At this past World Fantasy Con I had a chat with Matthew Johnson about his novel Fall From Earth. Though it had been a year since I read his book, I commented on the lasting impression he had made with his unique talent for blending a powerful narrative voice with grand world building. Then, like most readers enraptured with a compelling concept, I asked the dreaded question: did he have any plans for a sequel? At the time, the answer was no. Needless to say I was thrilled when The Salt and Iron Dialogues proved to be the second sortie into his Borderless Empire that I had been waiting for.

I hesitate to call the novella a prequel, however. Prequels are usually burdened by a motivation, or perhaps even an unfair expectation, to establish causality between distinct elements of an individual mythos. All too often the goal of explicating something subtle or somehow deemed “missing” in the original story results in an author “telling” rather than “showing” in a retroactive follow-up. Such is not the case here. Even though Salt and Iron keeps a focus on Shi-Jin, the once and future defeated revolutionary of Fall From Earth, this younger iteration doesn’t merely exist to inform her future self. We can see shades of the Shi-Jin that is to come, but the transformation from apt student to dangerous convict is still rooted firmly in the subtext and imagination of the author.

One of the most compelling aspects of this story, also witnessed in Fall From Earth, is Mr. Johnson’s ability to demonstrate the cultural and sociopolitical otherness that science fiction is capable of generating when trusted to the hands of a skilled writer. The Salt and Iron Dialogues is a story couched in history, both internal and appropriated, philosophy, and language. Indeed, the importance of language is reflected in the fact that within the Borderless Empire the Earth has been renamed “Hanzi” – which I believe, and anybody can feel free to correct me on this point, is the name for written Chinese script.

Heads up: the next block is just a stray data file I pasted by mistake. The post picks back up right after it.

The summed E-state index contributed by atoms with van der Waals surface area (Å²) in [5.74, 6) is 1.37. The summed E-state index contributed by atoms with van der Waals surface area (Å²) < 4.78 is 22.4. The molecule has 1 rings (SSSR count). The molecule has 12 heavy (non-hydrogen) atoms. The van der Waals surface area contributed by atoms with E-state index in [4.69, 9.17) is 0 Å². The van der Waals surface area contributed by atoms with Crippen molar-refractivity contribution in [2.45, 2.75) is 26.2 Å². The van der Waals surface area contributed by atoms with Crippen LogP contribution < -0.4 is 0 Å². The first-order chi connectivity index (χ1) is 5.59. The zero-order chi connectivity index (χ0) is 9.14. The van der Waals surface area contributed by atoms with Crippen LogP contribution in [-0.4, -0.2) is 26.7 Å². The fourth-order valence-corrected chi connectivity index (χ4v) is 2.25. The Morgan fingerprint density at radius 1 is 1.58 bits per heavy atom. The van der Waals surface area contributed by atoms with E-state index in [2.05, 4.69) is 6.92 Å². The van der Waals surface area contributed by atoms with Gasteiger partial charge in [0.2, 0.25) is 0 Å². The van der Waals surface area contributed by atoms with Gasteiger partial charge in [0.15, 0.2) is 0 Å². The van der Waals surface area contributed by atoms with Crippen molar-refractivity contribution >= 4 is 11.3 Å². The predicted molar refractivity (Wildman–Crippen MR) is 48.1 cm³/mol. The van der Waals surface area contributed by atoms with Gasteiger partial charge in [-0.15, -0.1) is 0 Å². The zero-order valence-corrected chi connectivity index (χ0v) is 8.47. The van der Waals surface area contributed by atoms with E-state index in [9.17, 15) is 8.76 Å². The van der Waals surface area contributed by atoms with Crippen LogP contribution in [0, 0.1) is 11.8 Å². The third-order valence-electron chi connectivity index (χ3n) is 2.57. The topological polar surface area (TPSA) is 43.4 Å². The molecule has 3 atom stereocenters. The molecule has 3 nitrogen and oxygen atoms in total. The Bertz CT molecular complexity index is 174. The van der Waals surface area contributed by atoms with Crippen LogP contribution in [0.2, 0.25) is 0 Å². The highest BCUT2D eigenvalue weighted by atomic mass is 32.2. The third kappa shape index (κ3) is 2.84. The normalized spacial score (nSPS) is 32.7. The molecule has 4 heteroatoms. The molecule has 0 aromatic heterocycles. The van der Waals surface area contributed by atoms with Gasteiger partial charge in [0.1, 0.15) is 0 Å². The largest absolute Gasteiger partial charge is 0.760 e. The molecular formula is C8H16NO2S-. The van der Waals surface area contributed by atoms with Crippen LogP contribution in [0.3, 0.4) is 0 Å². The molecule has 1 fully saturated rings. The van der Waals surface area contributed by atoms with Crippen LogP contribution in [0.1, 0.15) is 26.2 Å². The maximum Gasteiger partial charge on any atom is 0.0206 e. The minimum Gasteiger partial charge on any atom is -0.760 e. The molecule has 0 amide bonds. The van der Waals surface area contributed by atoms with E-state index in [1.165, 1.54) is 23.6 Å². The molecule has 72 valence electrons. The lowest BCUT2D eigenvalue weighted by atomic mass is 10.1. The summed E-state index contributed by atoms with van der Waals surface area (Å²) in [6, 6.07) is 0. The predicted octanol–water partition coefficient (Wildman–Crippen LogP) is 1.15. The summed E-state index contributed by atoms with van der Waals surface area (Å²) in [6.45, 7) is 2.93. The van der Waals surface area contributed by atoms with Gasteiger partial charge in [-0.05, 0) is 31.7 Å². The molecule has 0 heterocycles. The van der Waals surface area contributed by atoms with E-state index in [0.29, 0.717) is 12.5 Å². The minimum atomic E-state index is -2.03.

Moreover, where other stories are concerned with creating a space where the reader can insert some version of themselves, Salt and Iron does the opposite to fantastic effect. The influences of Imperial Chinese bureaucracy within the Borderless Empire and the differentiation between Shi-Jin’s native colonial language and the “Earthlang” of Hanzi tell me quite clearly that I could not easily project myself into this narrative space. I dare say that is one reason why I find this world so compelling. Equal parts genuine curiosity and a subtle desire to fit in helped to propel me through the text. Conceptually, everything within the Borderless Empire is familiar: a hegemonic government, colony planets, and space ships. Yet they are all wrapped within a hierarchical culture which is as fascinating as it is intimidating.

It’s hard not to recognize the risk in such a stylistic approach. It certainly would have been easier to craft a space British Empire in the fashion of Honor Harrington whereby readers with even a passing amount of familiarity with Horatio Hornblower, or England as a place on the map, can find a natural point of entry. Instead Salt and Iron uses internal parables, Confucian philosophy, and the allegory of a chess game to take the “barbarian” reader and colonize them into the Borderless Empire. It is science fiction for a student of the humanities.

While The Salt and Iron Dialogues stands perfectly well on its own, I can’t imagine a reader enjoying it and not wanting to engage with the larger related work. The novella can be seen as a litmus test for a reader’s willingness to engage with a polity of ideas, metaphors, and future history. Individuals coming to this story having read the aforementioned novel will no doubt revel in a chance to revisit Shi-Jin and her world.

The Salt and Iron Dialogues is written by Matthew Johnson and published by Bundoran Press